- The course number, title, credits, requisites and, if applicable, attributes (breadth, level, grad attribute etc.) will be the same in all crosslisted subjects.
- Before submitting the proposal, check with all crosslisted subjects to determine that the course number is available in all subjects.
If a crosslisted subject is being removed:
- If one subject is retaining the subject, submit a course change proposal. Any partner in the crosslisting can initiate the course course change proposal.
- If none of the subject owners will retain the course, discontinue the course. Any partner in the crosslisting can initiate the course discontinuation proposal.
The maintenance of cross-listed courses can be time-consuming, complex, and error-prone: cross-listing is not “resource-neutral.” Ideally, the use of cross-listing is reserved for courses that are taught within an inter- or multi-disciplinary framework and that appropriately belong in multiple subject listings. There may be occasions when cross-listing courses serves the broader goals of departments and programs, and since the responsibility for managing their subject listings rests on these units, they bear responsibility for determining the proper use of crosslisting.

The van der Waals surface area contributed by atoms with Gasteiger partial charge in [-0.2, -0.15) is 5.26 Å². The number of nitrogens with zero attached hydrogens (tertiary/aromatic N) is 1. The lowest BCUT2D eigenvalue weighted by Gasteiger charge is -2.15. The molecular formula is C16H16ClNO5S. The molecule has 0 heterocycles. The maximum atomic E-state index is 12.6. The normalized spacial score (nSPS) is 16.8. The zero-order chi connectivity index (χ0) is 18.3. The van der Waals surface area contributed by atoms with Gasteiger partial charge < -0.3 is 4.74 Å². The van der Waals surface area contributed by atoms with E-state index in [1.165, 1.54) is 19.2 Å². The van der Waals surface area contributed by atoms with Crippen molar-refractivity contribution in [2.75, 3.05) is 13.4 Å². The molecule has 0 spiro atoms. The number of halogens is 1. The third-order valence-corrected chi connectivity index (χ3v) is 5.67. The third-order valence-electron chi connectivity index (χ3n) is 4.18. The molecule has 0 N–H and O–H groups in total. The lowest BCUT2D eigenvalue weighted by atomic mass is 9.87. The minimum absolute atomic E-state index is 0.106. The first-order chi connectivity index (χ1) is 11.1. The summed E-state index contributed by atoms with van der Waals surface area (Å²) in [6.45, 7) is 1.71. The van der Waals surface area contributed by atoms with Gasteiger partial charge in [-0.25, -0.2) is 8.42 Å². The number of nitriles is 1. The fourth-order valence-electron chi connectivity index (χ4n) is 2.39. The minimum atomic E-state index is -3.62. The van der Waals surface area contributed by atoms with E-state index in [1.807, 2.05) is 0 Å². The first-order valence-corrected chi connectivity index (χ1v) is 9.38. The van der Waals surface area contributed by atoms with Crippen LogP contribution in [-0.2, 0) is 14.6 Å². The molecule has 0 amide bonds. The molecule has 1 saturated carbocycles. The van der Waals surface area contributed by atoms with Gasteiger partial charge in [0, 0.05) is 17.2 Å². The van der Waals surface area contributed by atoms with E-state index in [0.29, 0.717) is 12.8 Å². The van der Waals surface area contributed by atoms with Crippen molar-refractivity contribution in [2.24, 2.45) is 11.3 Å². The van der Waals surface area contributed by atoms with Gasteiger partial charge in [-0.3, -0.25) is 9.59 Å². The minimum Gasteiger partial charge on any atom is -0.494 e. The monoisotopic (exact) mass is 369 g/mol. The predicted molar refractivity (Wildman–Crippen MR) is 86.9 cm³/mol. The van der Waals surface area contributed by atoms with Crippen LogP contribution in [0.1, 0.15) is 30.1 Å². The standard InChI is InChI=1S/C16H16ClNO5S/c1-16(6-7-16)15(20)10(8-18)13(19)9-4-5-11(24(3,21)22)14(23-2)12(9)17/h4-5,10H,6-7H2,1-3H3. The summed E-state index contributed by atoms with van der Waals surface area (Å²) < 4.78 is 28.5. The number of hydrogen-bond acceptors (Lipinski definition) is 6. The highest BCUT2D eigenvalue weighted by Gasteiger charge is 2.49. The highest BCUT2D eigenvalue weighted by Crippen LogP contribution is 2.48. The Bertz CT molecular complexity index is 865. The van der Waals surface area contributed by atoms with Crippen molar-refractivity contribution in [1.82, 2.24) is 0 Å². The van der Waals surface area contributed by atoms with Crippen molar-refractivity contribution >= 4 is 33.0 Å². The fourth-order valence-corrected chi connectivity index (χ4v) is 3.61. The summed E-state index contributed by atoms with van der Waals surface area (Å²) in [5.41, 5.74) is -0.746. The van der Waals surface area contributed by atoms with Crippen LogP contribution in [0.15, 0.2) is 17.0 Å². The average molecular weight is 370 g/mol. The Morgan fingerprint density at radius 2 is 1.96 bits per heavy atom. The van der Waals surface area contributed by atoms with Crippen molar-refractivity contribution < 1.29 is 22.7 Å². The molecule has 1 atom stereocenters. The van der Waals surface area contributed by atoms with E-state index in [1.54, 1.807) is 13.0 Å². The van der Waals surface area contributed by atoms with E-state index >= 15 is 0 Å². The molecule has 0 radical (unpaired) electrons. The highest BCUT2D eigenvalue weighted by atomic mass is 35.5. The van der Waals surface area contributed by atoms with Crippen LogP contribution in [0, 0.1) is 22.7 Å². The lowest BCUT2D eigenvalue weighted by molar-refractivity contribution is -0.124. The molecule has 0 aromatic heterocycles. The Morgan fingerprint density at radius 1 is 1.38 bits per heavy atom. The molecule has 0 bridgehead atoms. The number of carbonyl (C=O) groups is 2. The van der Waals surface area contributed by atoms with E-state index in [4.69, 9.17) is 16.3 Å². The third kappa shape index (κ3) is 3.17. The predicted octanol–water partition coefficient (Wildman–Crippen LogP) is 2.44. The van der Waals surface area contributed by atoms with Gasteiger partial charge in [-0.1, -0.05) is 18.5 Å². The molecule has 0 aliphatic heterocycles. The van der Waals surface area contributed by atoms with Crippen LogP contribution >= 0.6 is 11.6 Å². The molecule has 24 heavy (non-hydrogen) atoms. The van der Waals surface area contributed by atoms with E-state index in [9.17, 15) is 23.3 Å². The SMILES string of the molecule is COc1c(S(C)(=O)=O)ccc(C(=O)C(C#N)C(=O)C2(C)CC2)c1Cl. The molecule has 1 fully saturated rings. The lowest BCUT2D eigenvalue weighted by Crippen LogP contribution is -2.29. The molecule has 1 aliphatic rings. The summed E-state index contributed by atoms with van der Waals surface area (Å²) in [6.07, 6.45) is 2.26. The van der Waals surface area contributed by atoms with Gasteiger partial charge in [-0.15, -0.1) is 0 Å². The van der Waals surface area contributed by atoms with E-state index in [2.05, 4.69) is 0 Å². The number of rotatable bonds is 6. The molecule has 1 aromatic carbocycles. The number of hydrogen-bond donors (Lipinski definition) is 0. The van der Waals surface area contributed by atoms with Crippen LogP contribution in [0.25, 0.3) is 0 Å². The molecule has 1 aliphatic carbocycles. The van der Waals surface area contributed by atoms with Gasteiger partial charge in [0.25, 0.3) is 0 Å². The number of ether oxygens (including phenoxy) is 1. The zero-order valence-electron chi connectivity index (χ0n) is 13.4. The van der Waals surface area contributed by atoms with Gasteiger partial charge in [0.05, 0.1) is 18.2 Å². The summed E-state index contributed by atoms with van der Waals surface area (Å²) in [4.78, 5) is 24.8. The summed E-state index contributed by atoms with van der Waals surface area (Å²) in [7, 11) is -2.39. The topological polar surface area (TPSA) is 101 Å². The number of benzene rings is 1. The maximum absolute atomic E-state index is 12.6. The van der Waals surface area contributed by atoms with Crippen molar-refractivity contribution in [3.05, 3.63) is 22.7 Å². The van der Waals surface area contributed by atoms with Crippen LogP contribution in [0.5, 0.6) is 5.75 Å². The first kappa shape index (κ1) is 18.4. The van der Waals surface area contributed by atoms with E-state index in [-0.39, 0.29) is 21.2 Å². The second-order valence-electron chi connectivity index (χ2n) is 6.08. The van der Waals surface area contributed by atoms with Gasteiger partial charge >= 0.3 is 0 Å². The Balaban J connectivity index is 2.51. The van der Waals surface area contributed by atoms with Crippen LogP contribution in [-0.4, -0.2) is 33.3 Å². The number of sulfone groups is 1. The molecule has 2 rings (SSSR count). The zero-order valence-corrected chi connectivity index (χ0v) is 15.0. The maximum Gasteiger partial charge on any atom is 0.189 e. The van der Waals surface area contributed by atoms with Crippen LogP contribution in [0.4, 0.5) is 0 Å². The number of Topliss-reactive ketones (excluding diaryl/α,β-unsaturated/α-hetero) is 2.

There is no requirement that a course be cross-listed, even when it meets the criteria for cross-listing. The following guidelines are suggested:
1. Department and program faculty are responsible for determining whether it is appropriate to approve requests to cross-list courses with other subject listings. Adding and removing crosslisted subjects is a function of the regular course proposal and governance process.
2. Approval of a cross-listing signifies that all participating units will work together to ensure accuracy of all information as it appears in each subject listing.
3. The following conditions are presumed in cross listing:
a. First and foremost, that important and necessary information is provided to students for enrollment in courses by virtue of the cross-listing;
b. That the course is taught by a member of the faculty or an instructor who has a recognized, dual allegiance to both programs (e.g, via a joint appointment, formal admission as joint-governance faculty, or as a recognized affiliate); or that the course is team-taught by members of departments participating in the cross-list, and that students from all departments benefit from the joint offering; or that any of the departments participating in the cross-listing has the potential to offer the course (or that the course might rotate among participating departments); or that a substantial proportion of the course subject matter is (and will be) appropriate and relevant to all of the fields represented by participating departments. In short, tangential or insubstantial connections between programs and interests should not be sufficient for cross-listing courses across subject listings.
The cross-listing of courses increases the complexity of scheduling classes and will add to staff workload. This should be taken into consideration when proposals for cross-listing are considered.